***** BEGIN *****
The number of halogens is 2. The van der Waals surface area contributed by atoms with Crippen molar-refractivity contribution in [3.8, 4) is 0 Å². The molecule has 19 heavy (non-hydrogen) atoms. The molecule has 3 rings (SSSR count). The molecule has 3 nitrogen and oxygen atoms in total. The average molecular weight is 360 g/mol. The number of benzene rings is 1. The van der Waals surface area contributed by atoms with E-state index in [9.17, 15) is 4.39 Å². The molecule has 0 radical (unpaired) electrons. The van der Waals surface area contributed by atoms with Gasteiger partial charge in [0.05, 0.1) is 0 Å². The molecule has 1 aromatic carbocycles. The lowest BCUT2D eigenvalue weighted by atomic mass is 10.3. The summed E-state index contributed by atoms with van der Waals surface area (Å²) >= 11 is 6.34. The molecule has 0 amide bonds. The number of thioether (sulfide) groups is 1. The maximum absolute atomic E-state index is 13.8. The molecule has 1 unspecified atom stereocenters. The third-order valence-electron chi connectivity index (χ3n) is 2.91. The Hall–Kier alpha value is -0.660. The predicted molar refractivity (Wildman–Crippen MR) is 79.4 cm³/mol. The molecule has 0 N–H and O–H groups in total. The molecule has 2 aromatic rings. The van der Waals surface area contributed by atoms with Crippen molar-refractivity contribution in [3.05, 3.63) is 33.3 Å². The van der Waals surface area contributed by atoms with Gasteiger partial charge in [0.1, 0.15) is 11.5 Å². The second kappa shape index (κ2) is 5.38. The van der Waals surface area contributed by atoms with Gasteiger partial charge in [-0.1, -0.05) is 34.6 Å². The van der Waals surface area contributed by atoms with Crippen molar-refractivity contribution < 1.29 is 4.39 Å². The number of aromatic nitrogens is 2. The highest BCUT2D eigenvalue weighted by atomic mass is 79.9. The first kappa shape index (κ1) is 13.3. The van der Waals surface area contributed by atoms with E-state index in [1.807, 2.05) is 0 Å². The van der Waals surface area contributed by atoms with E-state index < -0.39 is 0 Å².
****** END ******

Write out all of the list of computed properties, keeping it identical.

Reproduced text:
The number of halogens is 2. The van der Waals surface area contributed by atoms with Crippen molar-refractivity contribution in [3.8, 4) is 0 Å². The molecule has 19 heavy (non-hydrogen) atoms. The molecule has 3 rings (SSSR count). The molecule has 3 nitrogen and oxygen atoms in total. The average molecular weight is 360 g/mol. The number of benzene rings is 1. The van der Waals surface area contributed by atoms with E-state index in [9.17, 15) is 4.39 Å². The molecule has 0 radical (unpaired) electrons. The van der Waals surface area contributed by atoms with Gasteiger partial charge in [0.05, 0.1) is 0 Å². The molecule has 1 aromatic carbocycles. The lowest BCUT2D eigenvalue weighted by atomic mass is 10.3. The summed E-state index contributed by atoms with van der Waals surface area (Å²) >= 11 is 6.34. The molecule has 0 amide bonds. The number of thioether (sulfide) groups is 1. The maximum absolute atomic E-state index is 13.8. The molecule has 1 unspecified atom stereocenters. The third-order valence-electron chi connectivity index (χ3n) is 2.91. The Hall–Kier alpha value is -0.660. The predicted molar refractivity (Wildman–Crippen MR) is 79.4 cm³/mol. The molecule has 0 N–H and O–H groups in total. The molecule has 2 aromatic rings. The van der Waals surface area contributed by atoms with Crippen molar-refractivity contribution in [3.05, 3.63) is 33.3 Å². The van der Waals surface area contributed by atoms with Gasteiger partial charge in [0.1, 0.15) is 11.5 Å². The second kappa shape index (κ2) is 5.38. The van der Waals surface area contributed by atoms with Gasteiger partial charge in [-0.1, -0.05) is 34.6 Å². The van der Waals surface area contributed by atoms with Crippen molar-refractivity contribution < 1.29 is 4.39 Å². The number of aromatic nitrogens is 2. The highest BCUT2D eigenvalue weighted by atomic mass is 79.9. The first kappa shape index (κ1) is 13.3. The van der Waals surface area contributed by atoms with E-state index in [1.807, 2.05) is 0 Å². The van der Waals surface area contributed by atoms with E-state index < -0.39 is 0 Å².